Apple loses bid to add Galaxy S4 to Samsung patent lawsuit

“Apple Inc. lost its bid in a lawsuit to add Samsung Electronics Co.’s Galaxy S4 smartphone to a list of products it alleges to infringe its patents,” Joel Rosenblatt reports for Reuters.

“The decision yesterday by U.S. Magistrate Judge Paul S. Grewal is part of a second patent case in San Jose, California, between the companies covering technology in newer smartphones, including Apple’s iPhone 5 and Samsung’s Galaxy S III,” Rosenblatt reports. “Adding another product to the case is a ‘tax on the court’s resources,’ Grewal said in the ruling.”

Rosenblatt reports, “Josh Krevitt, a lawyer for Apple, told Grewal that excluding the Galaxy S4 ‘would require Apple to file a new lawsuit’ because the Samsung products covered by the case will be out of date by trial next year.”

Read more in the full article here.

MacDailyNews Take: The hits just keep on coming.

[Thanks to MacDailyNews Reader “Fred Mertz” for the heads up.]


  1. “A tax on the court’s resources.”

    It is so fitting that Apple, so in love with California and the rampant liberalism that has delivered such a dysfunctional state, is to the point of being denied justice in a California court because the court is either too lazy, too busy, or too underfunded to provide proper services.

  2. And there you have it. Another shining example of the exquisitely motivated American patent courts leaping to the opportunity to protect American Companies from unreasonable foreign competition.
    By doing what this Judge is doing, Samsung is allowed to use blatant copies of the iPhone to finance their journey into more runaway patent violations. Billions of dollars that belong in the Sales columns at Apple are in fact, going into South Korea. Thanks, judge. With your wisdom and willingness to avoid work, who needs enemies? There is absolutely no evidence that the Patent courts of this country and requisite judges are earning their paychecks.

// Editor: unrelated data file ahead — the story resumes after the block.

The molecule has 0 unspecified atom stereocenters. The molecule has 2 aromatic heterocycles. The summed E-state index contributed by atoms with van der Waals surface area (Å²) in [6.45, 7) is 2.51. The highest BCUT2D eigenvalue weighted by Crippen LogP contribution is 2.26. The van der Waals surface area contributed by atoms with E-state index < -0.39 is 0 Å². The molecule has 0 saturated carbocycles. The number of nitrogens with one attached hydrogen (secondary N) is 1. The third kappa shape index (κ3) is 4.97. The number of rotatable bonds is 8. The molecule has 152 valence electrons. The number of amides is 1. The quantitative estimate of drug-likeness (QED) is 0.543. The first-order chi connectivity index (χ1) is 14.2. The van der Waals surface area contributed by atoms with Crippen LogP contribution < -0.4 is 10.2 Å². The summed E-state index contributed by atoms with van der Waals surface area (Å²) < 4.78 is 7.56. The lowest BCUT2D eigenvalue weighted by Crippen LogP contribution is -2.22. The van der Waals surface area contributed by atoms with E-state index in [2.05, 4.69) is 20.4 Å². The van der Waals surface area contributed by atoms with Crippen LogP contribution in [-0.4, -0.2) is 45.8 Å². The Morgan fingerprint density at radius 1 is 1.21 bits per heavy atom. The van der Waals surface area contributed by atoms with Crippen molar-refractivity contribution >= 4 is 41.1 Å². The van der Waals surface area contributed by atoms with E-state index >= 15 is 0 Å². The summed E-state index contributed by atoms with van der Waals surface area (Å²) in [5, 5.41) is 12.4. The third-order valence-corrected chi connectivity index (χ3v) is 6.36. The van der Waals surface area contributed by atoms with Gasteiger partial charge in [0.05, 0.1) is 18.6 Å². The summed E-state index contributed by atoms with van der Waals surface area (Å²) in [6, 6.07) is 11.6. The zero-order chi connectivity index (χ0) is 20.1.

1. Samsung’s using the media to attack Apple:.
      I think Bloomberg has connection with Samsung or being bought by Samsung which called American investors to invest in Korea. Read on for yourselves guys.

      S.Korean shares extend gains on Samsung Elec, foreign buying.
      * Foreign investors buy following 14 straight sessions of selling

      * Samsung Elec shares jump after hitting a 9-1/2-mth low

      * Woori Finance units rally on privatisation expectations

      SEOUL, June 27 (Reuters) – Seoul shares extended gains and rose 2.6 percent on Thursday as foreign investors turned net buyers and as Samsung Electronics shares, the largest component on the main KOSPI, rallied after a prolonged correction..
      “The market is seeing a technical rebound on bargain hunting, but (upward moves) probably are not being established as a trend … the stance on emerging markets is still cautious,” said Lim Soo-gyoun, a market analyst at Samsung Securities.

      Foreign buying was modest at a net 12.8 billion Korean won ($11.09 million), but still poised to snap 14 straight sessions of selling.

      The Korea Composite Stock Price Index was up at 1,830.21 points as of 0142 GMT.


  3. For all its talk on caring about international competitiveness of US companies, the government must recognize its own critical role in supporting businesses through timely and efficient implementation of “the rule of law”. The legal system limps along like a third-world country. The country deserves better.

  4. “Justice delayed is justice denied” — From Wikipedia:

    “Justice delayed is justice denied” is a legal maxim meaning that if legal redress is available for a party that has suffered some injury, but is not forthcoming in a timely fashion, it is effectively the same as having no redress at all. This principle is the basis for the right to a speedy trial and similar rights which are meant to expedite the legal system, because it is unfair for the injured party to have to sustain the injury with little hope for resolution. The phrase has become a rallying cry for legal reformers who view courts or governments as acting too slowly in resolving legal issues either because the existing system is too complex or overburdened, or because the issue or party in question lacks political favour.

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